Silent Type

Celgene’s ozanimod, nicknamed “Hotel California,” is an oral modulator of the S1P receptor, with selective targeting of the S1P1 and S1P5 subunits. Developed as a second-generation S1P-R modulator to compete in the MS race with Novartis’ first-generation philly Gilenya, ozanimod has somewhat quietly forged its way onto the pivotal stage in UC. As an S1P-R modulator, ozanimod also falls into the category of drugs designed to reduce lymphocyte trafficking, albeit in an alternative fashion from etrolizumab or Entyvio. In the Phase II RADIANCE study for MS published in The Lancet, patients receiving ozanimod demonstrated a reduction from their baseline hourly heart rate of less than two BPM under first-dose monitoring (a required feature for Gilenya’s use) and no increased incidence of atrioventricular blocks. However, trial evidence suggests that some patients may still be prone to elevated liver aminotransferase levels of at least three times the normal level. In UC, where reporting of serious adverse events does not typically include cardiac events, inclusion of a cardiac safety profile adds an extra obstacle in addition to more-typical observations, such as infection or worsening of disease, that puts ozanimod at a slight disadvantage heading into the race. On the other hand, ozanimod would offer a once-daily oral regimen, trumping Xeljanz’s twice-daily schedule as well as the SC and IV offerings of current biologics, giving an advantage to ozanimod among this group of competitors. The Phase III program for ozanimod in UC is fairly subtle, as it will examine a single primary end point (i.e., percentage of patients in clinical remission after the induction and maintenance periods). Information on common secondary end points such as mucosal healing is not provided, however, reporting of these data will be necessary to bring this contender to the front of the pack.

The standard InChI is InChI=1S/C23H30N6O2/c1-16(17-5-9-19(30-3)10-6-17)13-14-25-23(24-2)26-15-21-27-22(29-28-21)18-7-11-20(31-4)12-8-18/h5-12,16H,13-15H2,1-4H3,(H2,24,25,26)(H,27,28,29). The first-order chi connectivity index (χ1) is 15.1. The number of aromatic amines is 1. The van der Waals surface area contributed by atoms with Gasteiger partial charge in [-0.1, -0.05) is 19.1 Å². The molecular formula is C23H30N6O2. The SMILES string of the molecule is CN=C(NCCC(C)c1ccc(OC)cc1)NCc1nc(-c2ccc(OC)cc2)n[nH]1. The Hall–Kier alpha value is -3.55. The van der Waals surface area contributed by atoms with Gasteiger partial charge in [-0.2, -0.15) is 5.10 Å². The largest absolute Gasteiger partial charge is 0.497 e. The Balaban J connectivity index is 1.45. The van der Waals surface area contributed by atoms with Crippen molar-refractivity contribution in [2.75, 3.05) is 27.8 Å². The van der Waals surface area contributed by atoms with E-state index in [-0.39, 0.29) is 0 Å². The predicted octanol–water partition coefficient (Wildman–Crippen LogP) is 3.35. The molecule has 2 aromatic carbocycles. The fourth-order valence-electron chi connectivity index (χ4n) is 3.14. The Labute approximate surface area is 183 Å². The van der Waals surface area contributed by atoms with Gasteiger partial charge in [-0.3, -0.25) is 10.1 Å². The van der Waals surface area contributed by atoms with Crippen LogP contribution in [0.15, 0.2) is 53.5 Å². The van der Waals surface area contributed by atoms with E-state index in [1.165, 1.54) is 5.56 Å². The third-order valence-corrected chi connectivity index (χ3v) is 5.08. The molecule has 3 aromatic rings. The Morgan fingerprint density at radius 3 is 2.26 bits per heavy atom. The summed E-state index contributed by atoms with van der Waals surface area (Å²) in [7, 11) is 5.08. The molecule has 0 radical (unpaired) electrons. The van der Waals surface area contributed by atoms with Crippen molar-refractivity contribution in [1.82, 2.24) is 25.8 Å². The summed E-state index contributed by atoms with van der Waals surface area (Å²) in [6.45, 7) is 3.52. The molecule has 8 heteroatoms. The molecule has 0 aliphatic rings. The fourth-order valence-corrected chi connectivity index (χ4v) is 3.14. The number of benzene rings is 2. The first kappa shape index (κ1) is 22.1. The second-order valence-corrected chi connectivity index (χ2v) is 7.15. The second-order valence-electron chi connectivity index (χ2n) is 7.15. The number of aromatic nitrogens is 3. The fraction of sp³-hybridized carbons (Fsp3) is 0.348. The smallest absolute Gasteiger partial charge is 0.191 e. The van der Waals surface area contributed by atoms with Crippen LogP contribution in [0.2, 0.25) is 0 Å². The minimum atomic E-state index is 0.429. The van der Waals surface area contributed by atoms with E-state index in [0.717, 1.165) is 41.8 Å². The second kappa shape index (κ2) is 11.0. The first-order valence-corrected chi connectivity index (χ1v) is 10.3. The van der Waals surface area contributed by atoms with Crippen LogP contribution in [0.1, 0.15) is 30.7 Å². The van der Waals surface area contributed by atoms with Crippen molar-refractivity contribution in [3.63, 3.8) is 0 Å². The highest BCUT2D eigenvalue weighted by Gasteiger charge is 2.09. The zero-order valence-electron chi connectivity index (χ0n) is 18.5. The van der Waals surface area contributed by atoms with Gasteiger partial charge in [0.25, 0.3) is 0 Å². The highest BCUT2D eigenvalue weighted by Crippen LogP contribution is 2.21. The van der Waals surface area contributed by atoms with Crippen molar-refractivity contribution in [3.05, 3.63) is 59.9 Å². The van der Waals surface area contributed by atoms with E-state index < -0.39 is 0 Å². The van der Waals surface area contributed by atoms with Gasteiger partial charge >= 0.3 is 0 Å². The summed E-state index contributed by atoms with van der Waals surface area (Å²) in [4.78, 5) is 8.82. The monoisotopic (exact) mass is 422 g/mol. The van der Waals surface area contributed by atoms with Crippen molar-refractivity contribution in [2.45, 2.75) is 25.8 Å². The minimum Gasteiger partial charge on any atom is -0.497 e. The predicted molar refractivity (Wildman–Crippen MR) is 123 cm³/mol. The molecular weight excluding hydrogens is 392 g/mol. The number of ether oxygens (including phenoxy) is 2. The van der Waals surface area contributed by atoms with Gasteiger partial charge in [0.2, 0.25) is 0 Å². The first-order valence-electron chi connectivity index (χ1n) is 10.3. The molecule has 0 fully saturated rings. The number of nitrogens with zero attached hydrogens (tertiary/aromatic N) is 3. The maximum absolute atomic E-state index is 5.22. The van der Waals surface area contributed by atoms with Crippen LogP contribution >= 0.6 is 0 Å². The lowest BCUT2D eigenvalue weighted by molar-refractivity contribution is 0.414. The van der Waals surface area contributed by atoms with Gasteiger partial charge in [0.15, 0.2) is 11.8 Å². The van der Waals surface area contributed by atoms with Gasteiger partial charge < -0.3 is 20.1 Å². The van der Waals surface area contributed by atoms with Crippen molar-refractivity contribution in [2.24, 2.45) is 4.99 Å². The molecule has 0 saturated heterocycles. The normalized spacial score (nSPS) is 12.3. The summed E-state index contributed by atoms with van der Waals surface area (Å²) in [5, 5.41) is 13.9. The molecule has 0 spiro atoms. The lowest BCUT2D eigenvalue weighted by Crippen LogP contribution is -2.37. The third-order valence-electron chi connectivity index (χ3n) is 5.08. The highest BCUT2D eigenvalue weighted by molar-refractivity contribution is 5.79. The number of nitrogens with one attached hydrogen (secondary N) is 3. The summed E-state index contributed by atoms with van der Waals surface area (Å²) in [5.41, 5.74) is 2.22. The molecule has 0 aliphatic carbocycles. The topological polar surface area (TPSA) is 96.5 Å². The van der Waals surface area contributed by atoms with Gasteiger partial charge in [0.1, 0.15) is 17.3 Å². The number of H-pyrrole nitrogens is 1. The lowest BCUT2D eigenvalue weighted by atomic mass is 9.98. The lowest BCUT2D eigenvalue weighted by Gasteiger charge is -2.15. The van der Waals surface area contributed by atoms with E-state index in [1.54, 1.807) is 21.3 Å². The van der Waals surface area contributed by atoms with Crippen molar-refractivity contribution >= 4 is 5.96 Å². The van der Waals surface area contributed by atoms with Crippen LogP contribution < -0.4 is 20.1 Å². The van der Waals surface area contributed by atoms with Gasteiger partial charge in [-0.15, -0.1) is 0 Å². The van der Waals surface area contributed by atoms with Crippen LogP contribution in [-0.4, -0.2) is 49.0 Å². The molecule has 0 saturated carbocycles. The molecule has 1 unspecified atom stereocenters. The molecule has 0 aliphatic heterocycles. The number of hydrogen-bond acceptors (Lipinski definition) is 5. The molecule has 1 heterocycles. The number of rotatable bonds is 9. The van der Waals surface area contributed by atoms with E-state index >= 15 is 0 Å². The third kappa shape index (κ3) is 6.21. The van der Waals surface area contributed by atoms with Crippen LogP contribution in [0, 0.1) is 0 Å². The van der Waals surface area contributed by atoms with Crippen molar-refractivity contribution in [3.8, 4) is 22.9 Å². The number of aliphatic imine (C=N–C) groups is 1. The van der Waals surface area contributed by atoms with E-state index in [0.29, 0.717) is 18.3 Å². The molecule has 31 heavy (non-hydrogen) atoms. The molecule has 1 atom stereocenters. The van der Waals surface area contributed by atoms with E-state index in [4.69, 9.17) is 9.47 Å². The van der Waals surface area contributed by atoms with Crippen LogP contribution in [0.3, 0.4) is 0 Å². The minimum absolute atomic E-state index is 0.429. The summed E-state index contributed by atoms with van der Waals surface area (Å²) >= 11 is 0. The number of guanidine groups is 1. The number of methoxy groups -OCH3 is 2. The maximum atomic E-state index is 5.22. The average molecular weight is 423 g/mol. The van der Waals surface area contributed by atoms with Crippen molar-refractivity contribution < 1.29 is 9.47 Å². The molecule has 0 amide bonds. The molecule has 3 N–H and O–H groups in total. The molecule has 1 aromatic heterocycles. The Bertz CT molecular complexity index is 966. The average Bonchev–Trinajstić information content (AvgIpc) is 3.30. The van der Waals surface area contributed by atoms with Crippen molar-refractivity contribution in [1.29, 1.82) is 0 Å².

And They’re Off…

As of May 5, 2016, all three owners have shown off their respective contender’s performances in highly-respected, peer-reviewed journals; results from Phase II studies were published in the NEJM for Xeljanz and ozanimod, data for etrolizumab were published in The Lancet. Although data from these trials cannot be compared directly, an indirect comparison of patient characteristics using historical champion Remicade’s performance in its pivotal ACT trial runs as a reference suggests that patients from these trials were fairly uniform (see Figure 1).

Figure 1

Figure 1. Average patient characteristics at baseline of the ACT I & ACT II trials (infliximab) and Phase II trials for Xeljanz, etrolizumab, and ozanimod.

Efficacy on select UC metrics important to physicians (clinical remission and mucosal healing) suggests that Xeljanz may be in a comfortable lead (see Figure 2), however, the Phase II trial runs for Xeljanz did not employ the same centrally-read scoring strategy that etrolizumab and ozanimod used in their Phase II programs.

figure 2

Figure 2. Indirect comparison of key end point data presented in ACT I & ACT II (infliximab) and Phase II trials for Xeljanz, etrolizumab, and ozanimod.

This centrally-read scoring strategy was, however, employed in the Phase III OCTAVE program for Xeljanz, and reported efficacy for the agent now appears more similar to that of other contenders (see Figure 3).

Figure 3

Figure 3. Indirect comparison of key end point data presented in ACT I & ACT II (infliximab), OCTAVE induction studies (Xeljanz), and Phase II trials for etrolizumab and ozanimod.

As these competitors round the corner, it is still too early to determine which of these contenders will take the trophy. Owners have placed their bets, and as the dust settles and the results come in, we might just have a photo finish.